“Jeremiah on the Ruins of Jerusalem” by Horace Vernet, circa 1844
When we think of a suffering prophet, we tend to think of Jeremiah, and not without good reason. His message was consistently rejected by the people he was trying to help. He was thrown into a cistern. (Jeremiah ch. 38) He was treated as a criminal. At one point, his manuscript was destroyed and he had to start from scratch (Jeremiah ch. 36), which any writer knows is a devastating blow. He lived to see all the dreadful things he predicted come to pass. The city of Jerusalem and the kingdom of Judah were destroyed. Many people were killed, and those who survived were sent into exile. Yes, if there was anything that characterized the life of Jeremiah, it was pain and suffering.
In addition to the long book that bears his name, Jeremiah is also held to be the author of the short work titled Lamentations. This is not a book to which Christians typically gravitate, for it is admittedly a downer. Yet, within those pages, there is much we can learn about suffering in the lives of God’s people, and how God Himself redeems it. Continue reading
“Job’s Despair” by William Blake, circa 1805
If there is any book in scripture that reads like an examination of the purpose of human suffering, it is surely Job. This may not be the only place in the Bible where the concept is considered, but due to the nature of the text – a lengthy debate between one suffering man and his friends, with an appearance at the end by God Himself – it is particularly compelling. In one of the most famous passages in this book, Job boldly proclaims, “As for me, I know that my Redeemer lives…” (19:25a) I would like to take a moment to examine this comment and what exactly Job meant when he referred to God as his “Redeemer”.
When I as a 21st century Christian read Job’s words, I automatically think of Jesus Christ and His work on the cross. Without a doubt, His atonement has redeemed all who believe. Yet, Job lived long before Christ walked the earth; in fact, he lived long before most of the Messianic prophecies were made. Could Job have foreseen the work of Jesus Christ? Was that what he meant by the word “Redeemer”? Continue reading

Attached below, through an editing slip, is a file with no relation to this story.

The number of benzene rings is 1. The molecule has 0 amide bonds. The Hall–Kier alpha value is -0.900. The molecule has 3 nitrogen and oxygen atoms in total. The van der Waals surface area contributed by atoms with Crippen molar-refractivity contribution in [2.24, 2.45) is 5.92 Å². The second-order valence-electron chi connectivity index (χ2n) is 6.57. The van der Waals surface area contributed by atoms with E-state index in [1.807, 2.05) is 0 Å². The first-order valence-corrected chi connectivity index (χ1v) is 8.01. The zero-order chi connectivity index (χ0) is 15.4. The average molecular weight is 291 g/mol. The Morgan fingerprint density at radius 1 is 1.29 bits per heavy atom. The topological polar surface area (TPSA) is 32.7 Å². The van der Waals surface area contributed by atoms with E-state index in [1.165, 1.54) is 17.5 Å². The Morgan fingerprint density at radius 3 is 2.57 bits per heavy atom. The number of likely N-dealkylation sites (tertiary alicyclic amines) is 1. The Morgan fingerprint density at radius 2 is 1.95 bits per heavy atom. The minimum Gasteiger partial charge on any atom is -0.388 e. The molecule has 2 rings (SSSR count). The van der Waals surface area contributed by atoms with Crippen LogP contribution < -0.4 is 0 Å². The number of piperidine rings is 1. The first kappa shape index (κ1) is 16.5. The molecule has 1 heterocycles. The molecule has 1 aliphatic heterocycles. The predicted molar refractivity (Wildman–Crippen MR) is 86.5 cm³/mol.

“Christ Carrying the Cross” by Anthony van Dyck, circa first quarter of the 17th century
In a recent essay, I made a throwaway comment to the effect that Jesus Christ has not only redeemed us, but also our suffering. I then fell prey to a nagging question. “What exactly do you mean by that, Amy?” It seemed right to me that I should follow up on that thought and flush it out more fully. Here is the result.
Suffering is a result of sin, either directly or indirectly. There was no suffering before the Fall – not even anything we could truly call difficult. Following the Fall, we suffer in such myriad ways that we become desensitized to a certain percentage of it in order to simply get through the day. First, you have the obvious aches and pains, an assortment of physical maladies so diverse that it has made the health care industry one of the largest in the world, with plenty of room to grow. Then there is the emotional pain brought about by daily disappointments: friends letting you down, careers going south, opportunities missed, etc.
There is the persecution, both active and passive, faced by so many Christians worldwide, to which the New Testament devotes much of its focus on suffering. There are those times when the universe itself seems out to get you, so bemoaned in Alanis Morisette’s hit tune, “Ironic”. Often ignored is the spiritual suffering we all experience due to the distance between ourselves and God, which is only less painful because we are unaware of what perfect communion with God really feels like. Last of all, there’s the really big one: death.
The good news is that Christians do not suffer in the same way as everyone else. Yes, we are subject to the same kinds of suffering, and anyone who tells you that becoming a Christian will magically make your life suffering-free is either a liar or doesn’t believe in what the Bible has to say. They are setting you up to feel that either you are failing in your faith or God is failing as God, for you will inevitably face suffering. The difference is not that Christians don’t suffer, but rather that through the work of Jesus Christ, our suffering has been redeemed. Continue reading